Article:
Pulse Beat Individual Articles

Price Expectations and Acreage Possibilities

Chuck Penner, Owner, LeftField Commodity Research

THE 2021 DROUGHT has a long tail. The extremes of 2021/22 had long-lasting impacts on the market that are hanging on. Bad experiences with grain contracts that year are causing farmers to view 2023/24 contract offers with more caution and scrutiny. And how well crops performed under 2021 drought conditions continues to be part of the 2023 crop decision process, especially in parts of the prairies that are still dry.

One of the biggest impacts of 2021/22 on markets has been the change in price expectations. Even though most realize the extreme highs of that year won’t show up again (without another drought), there seems to be an idea (not just among farmers) that new price ranges are in effect. Of course, prices will always cycle up and down, but it’s expected that this will happen at higher levels than before the drought.

It may be too soon to conclude that this is a new era, but these higher price expectations have created “floor prices” as farmers tend to stop selling if prices slide too far. As such, these expectations can be partly self-fulfilling. And of course, the rising cost of producing a crop means higher returns are needed.

This hangover from the 2021/22 marketing year doesn’t just affect marketing the 2022 crop; it’s also having an effect on acreage decisions for 2023. While prices are only one factor in the decision-making process, price performance after the 2021/22 highs is certainly a strong influence.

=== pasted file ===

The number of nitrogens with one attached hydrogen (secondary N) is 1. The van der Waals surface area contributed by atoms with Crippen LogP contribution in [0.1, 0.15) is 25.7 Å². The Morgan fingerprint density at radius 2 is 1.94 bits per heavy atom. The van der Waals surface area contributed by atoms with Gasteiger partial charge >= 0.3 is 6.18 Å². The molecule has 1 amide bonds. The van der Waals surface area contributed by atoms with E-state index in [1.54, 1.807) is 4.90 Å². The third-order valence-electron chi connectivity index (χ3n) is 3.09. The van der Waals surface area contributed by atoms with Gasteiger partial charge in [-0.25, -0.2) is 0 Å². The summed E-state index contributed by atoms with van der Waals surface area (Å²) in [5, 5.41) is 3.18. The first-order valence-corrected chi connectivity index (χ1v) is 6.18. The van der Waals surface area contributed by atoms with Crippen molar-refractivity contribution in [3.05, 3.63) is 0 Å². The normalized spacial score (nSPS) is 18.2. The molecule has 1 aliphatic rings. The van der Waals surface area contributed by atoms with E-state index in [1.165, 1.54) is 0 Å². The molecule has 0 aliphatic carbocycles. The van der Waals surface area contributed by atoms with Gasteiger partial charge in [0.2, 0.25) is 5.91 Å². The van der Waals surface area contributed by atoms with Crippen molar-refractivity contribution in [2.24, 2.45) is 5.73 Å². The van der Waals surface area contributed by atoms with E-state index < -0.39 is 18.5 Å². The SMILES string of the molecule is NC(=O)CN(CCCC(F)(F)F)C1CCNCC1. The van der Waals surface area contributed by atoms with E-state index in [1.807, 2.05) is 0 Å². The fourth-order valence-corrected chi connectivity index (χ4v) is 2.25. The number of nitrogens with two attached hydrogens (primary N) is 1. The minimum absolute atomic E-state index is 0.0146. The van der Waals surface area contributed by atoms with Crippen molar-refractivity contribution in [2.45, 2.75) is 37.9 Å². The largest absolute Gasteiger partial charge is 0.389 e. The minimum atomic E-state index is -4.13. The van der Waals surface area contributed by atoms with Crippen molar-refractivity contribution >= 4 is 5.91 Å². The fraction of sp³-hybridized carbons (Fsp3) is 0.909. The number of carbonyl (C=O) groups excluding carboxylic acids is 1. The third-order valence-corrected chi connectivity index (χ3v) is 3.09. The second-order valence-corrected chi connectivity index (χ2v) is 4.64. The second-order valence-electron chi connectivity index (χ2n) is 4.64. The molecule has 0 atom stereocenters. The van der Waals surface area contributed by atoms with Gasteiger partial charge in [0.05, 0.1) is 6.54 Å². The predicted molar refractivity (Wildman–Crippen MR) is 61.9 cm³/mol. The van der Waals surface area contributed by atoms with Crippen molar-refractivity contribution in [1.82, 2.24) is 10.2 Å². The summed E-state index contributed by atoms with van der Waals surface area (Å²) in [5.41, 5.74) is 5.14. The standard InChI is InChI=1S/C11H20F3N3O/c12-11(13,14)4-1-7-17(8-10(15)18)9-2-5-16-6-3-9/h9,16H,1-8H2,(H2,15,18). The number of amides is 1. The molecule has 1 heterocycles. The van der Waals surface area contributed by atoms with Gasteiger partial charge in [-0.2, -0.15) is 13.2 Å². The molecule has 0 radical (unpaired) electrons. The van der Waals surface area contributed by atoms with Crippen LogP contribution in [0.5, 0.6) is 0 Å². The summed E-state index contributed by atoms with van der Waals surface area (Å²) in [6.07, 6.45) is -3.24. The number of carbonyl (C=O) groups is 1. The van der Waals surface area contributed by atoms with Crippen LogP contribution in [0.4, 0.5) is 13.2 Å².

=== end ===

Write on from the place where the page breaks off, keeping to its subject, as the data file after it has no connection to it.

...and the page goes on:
The Manitoba Crop Price Indices chart is busy, but shows all kinds of interesting information. For example, the upward trend in prices started in August 2020, making it clear that all crop markets
were strengthening well before the 2021 summer drought. Of course, that’s when prices for most crops really took off.

Compared to August 2021, oats were the superstar of 2022 but peas also performed very well. Meanwhile, soybean prices didn’t respond to the drought in Western Canada as prices were largely determined by events in the U.S., South America, and China.

When it comes to the 2023 acreage outlook though, one key factor is the resiliency of prices after the 2021/22 highs. The strongest performer appears to be corn, while soybeans and peas seem to be holding their own. On the other hand, oats and flax seem to be the weakest.

Unfortunately, dry bean bids in Manitoba are a little scarce, but bids from south of the border show a similar pattern as the chart above. Prices already started to climb in 2020/21 with the sharpest rise in the summer of 2021 as the drought persisted. Prices remained at those highs for months and only started to slide closer to the harvest of the 2022 crop. Even with this decline, dry bean bids have remained well above the market prior to the drought.

As mentioned, price is only one component in the decision process. Crop rotations need to be maintained, which limits the acreage shift between crops.

How a particular crop has performed agronomically the last couple of years can affect decisions. Some farmers are contrarians and decide to plant a crop when most others are moving away from that crop. And, planting a range of crops helps diversify returns and minimize risk.

New-crop bids are only starting to become available and will have an even greater influence on decisions. But as we look at how the crop options stack up against each other, our best guess is that 2023 pea acreage in Manitoba will be close to unchanged, while seeded area could slip in other provinces. Meanwhile, dry bean plantings could be slightly higher in 2023 but will need to compete with soybeans, which are also performing well.